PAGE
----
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Online course expansion aims to meet needs of new-age students

Friday, June 18, 2010 | 4:25 p.m. CDT; updated 3:40 p.m. CDT, Saturday, June 19, 2010

COLUMBIA — Students are not the same as they were 20 years ago.

Today they blog, tweet, text, listen to iTunes and write a paper all at once. They are technology addicts who are constantly multitasking — in and out of the classroom.

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Many traditional classrooms have failed to meet the needs of this new student generation. That's why the University of Missouri System aims to address the ever-changing student learning styles by spending $482,000 to develop 124 new online courses.

The new online courses will include diverse offerings such as agroforestry, dental hygiene, criminology and financial engineering. UM also plans to employ several strategies to help faculty learn how to use new technological tools in traditional classrooms. The project will affect all four UM System campuses.

Steven Graham, senior associate vice president for academic affairs, said today's students want to communicate digitally and use technology in multiple areas of their life.

"That's how they learn. That's how they think," Graham said.

Writing on a chalkboard or listening to a lecture for an hour often doesn't satisfy students' technological cravings. Graham is excited about giving UM faculty the chance to expand the ways they use online discussion forums, educational YouTube videos and other technology in classes to help make material come alive.  

Zac March was hired as the director of electronic learning, or eLearning, in May 2009.

Faculty members won't be required to change their teaching techniques or to incorporate new technology, but UM is trying to make multiple resources available for faculty who are interested.

Fifty-five faculty members attended a workshop June 2 to 3 to learn how to use mixed media in the classroom. Faculty were able to pick and choose which tools to learn about.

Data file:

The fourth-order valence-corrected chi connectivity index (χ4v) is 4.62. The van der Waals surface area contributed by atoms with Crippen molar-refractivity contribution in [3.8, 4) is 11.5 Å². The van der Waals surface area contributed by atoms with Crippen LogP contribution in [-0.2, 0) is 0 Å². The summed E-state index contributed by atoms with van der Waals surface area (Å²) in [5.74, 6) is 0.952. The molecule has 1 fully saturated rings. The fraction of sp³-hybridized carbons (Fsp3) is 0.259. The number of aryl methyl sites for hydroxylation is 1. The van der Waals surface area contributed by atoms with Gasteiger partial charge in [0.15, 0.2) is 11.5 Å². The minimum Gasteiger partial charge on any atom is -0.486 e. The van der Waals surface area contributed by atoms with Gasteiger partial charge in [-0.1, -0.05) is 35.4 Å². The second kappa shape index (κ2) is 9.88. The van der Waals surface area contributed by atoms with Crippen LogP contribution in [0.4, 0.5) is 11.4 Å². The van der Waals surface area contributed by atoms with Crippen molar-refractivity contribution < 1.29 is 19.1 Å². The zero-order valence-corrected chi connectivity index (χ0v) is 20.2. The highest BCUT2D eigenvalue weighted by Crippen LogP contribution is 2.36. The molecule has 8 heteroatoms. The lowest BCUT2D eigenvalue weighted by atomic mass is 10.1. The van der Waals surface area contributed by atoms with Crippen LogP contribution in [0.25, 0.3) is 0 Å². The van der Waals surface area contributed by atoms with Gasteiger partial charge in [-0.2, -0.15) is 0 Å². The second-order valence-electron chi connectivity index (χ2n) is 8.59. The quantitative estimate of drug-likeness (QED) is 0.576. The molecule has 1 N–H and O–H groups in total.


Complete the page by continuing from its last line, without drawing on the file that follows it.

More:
"It  was kind of like speed dating for eLearning," March said about one of the workshop sessions.

March described the workshop as a hub of faculty creativity and a good networking tool. More workshops are being planned, and March said spots are filling quickly.

Faculty also have the help of 15 eMentors who work across the four campuses. The eMentors are faculty members enthusiastic about using technology in teaching with extensive experience to share.

"Oh, I would imagine there will be a lot of anxious and frustrated folks out there who want to teach online but experience anxiety," eMentor Shawna Strickland said.

The mentors work to stop this anxiety and get faculty comfortable with using technology in class.

Funding for the new online courses came from savings over the past few years and reallocating money in the budget. Because the funding was generated from a request for proposal, the project requires one-time funding. Money is not expected  to be added to the project every year to keep the new online classes running.

Graham said he's unsure how soon tuition revenue from the new classes will make up for the initial $482,000 investment.

Graham said UM was very purposeful and frugal in developing the program but sees the classes as a long-term investment. He also does not anticipate any increase in tuition for online courses.

Videos that demonstrate why the UM System is focusing on using technology for learning

Video description: "This short but powerful video summarizes some of the most important characteristics of students today — how they learn, what they need to learn, their goals, hopes, dreams, what their lives will be like, and what kinds of changes they will experience in their lifetime. The video was created by Dr. Michael Wesch and 200 students enrolled in Introduction to Cultural Anthropology at Kansas State University during the Spring of 2007," from the UM System website.

Video description: "This video explores the changes in the way we find, store, create, critique, and share information. This video was created as a conversation starter, and works especially well when brainstorming with people about the near future and the skills needed in order to harness, evaluate, and create information effectively. The video was created by Dr. Michael Wesch at Kansas State University, Fall 2007," from the UM System website.


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Comments

Mark Bullen June 28, 2010 | 11:26 a.m.

All the credible research on this issue clearly suggests this is not a generational issue. Clearly the proliferation of digital technology is having an impact but we do not yet understand the implications for education. To stereotype all students of a particular age as technology addicts who constantly multitask and then make institutional decisions about teaching approaches is irresponsible.

See The Net Gen Skeptic for more on this: http://netgenskeptic.com

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